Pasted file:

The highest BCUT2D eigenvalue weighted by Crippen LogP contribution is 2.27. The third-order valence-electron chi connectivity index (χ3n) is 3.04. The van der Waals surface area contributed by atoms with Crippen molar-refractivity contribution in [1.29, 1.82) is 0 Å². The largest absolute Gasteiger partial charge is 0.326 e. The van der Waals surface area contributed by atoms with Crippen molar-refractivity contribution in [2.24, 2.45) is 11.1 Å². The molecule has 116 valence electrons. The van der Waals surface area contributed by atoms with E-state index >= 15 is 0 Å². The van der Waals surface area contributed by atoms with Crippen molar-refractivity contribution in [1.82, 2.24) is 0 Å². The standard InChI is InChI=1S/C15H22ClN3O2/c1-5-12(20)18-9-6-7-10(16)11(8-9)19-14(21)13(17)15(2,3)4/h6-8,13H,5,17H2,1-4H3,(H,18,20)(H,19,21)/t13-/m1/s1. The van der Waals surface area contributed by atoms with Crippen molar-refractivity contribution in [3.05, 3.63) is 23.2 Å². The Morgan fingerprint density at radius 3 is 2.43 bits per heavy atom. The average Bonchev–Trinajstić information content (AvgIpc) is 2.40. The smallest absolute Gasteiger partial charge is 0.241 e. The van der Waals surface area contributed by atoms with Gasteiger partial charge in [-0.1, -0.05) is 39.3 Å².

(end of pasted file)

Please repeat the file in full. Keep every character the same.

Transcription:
The highest BCUT2D eigenvalue weighted by Crippen LogP contribution is 2.27. The third-order valence-electron chi connectivity index (χ3n) is 3.04. The van der Waals surface area contributed by atoms with Crippen molar-refractivity contribution in [1.29, 1.82) is 0 Å². The largest absolute Gasteiger partial charge is 0.326 e. The van der Waals surface area contributed by atoms with Crippen molar-refractivity contribution in [2.24, 2.45) is 11.1 Å². The molecule has 116 valence electrons. The van der Waals surface area contributed by atoms with E-state index >= 15 is 0 Å². The van der Waals surface area contributed by atoms with Crippen molar-refractivity contribution in [1.82, 2.24) is 0 Å². The standard InChI is InChI=1S/C15H22ClN3O2/c1-5-12(20)18-9-6-7-10(16)11(8-9)19-14(21)13(17)15(2,3)4/h6-8,13H,5,17H2,1-4H3,(H,18,20)(H,19,21)/t13-/m1/s1. The van der Waals surface area contributed by atoms with Crippen molar-refractivity contribution in [3.05, 3.63) is 23.2 Å². The Morgan fingerprint density at radius 3 is 2.43 bits per heavy atom. The average Bonchev–Trinajstić information content (AvgIpc) is 2.40. The smallest absolute Gasteiger partial charge is 0.241 e. The van der Waals surface area contributed by atoms with Gasteiger partial charge in [-0.1, -0.05) is 39.3 Å².